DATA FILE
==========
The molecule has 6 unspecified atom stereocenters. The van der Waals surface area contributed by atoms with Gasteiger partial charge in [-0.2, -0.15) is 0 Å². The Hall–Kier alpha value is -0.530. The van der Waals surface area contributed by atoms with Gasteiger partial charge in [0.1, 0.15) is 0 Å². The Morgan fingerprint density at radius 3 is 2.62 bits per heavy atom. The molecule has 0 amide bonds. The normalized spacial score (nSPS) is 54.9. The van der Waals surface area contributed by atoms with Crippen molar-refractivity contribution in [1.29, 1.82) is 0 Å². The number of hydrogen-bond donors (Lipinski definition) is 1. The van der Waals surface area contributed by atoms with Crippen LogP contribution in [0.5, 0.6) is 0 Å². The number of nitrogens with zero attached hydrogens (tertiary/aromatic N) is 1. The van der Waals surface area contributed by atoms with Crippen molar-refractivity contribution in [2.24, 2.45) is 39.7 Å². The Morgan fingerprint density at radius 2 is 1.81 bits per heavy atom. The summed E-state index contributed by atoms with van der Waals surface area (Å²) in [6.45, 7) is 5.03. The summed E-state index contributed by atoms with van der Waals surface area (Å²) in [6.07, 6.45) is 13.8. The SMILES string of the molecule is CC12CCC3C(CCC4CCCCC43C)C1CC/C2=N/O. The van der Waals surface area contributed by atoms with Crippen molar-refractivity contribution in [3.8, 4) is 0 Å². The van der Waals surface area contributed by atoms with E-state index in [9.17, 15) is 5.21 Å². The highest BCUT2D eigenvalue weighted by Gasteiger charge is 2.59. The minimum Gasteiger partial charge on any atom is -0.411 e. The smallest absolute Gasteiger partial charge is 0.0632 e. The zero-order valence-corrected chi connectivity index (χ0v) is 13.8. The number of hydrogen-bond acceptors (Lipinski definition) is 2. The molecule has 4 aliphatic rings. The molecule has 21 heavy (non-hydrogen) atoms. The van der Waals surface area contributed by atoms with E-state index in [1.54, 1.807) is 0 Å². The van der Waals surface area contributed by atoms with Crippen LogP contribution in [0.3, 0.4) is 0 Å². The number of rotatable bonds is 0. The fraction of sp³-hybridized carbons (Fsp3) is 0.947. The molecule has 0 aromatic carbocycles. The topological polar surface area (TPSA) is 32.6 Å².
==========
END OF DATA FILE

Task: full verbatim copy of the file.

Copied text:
The molecule has 6 unspecified atom stereocenters. The van der Waals surface area contributed by atoms with Gasteiger partial charge in [-0.2, -0.15) is 0 Å². The Hall–Kier alpha value is -0.530. The van der Waals surface area contributed by atoms with Gasteiger partial charge in [0.1, 0.15) is 0 Å². The Morgan fingerprint density at radius 3 is 2.62 bits per heavy atom. The molecule has 0 amide bonds. The normalized spacial score (nSPS) is 54.9. The van der Waals surface area contributed by atoms with Crippen molar-refractivity contribution in [1.29, 1.82) is 0 Å². The number of hydrogen-bond donors (Lipinski definition) is 1. The van der Waals surface area contributed by atoms with Crippen LogP contribution in [0.5, 0.6) is 0 Å². The number of nitrogens with zero attached hydrogens (tertiary/aromatic N) is 1. The van der Waals surface area contributed by atoms with Crippen molar-refractivity contribution in [2.24, 2.45) is 39.7 Å². The Morgan fingerprint density at radius 2 is 1.81 bits per heavy atom. The summed E-state index contributed by atoms with van der Waals surface area (Å²) in [6.45, 7) is 5.03. The summed E-state index contributed by atoms with van der Waals surface area (Å²) in [6.07, 6.45) is 13.8. The SMILES string of the molecule is CC12CCC3C(CCC4CCCCC43C)C1CC/C2=N/O. The van der Waals surface area contributed by atoms with Crippen molar-refractivity contribution in [3.8, 4) is 0 Å². The van der Waals surface area contributed by atoms with E-state index in [9.17, 15) is 5.21 Å². The highest BCUT2D eigenvalue weighted by Gasteiger charge is 2.59. The minimum Gasteiger partial charge on any atom is -0.411 e. The smallest absolute Gasteiger partial charge is 0.0632 e. The zero-order valence-corrected chi connectivity index (χ0v) is 13.8. The number of hydrogen-bond acceptors (Lipinski definition) is 2. The molecule has 4 aliphatic rings. The molecule has 21 heavy (non-hydrogen) atoms. The van der Waals surface area contributed by atoms with E-state index in [1.54, 1.807) is 0 Å². The van der Waals surface area contributed by atoms with Crippen LogP contribution in [0.3, 0.4) is 0 Å². The number of rotatable bonds is 0. The fraction of sp³-hybridized carbons (Fsp3) is 0.947. The molecule has 0 aromatic carbocycles. The topological polar surface area (TPSA) is 32.6 Å².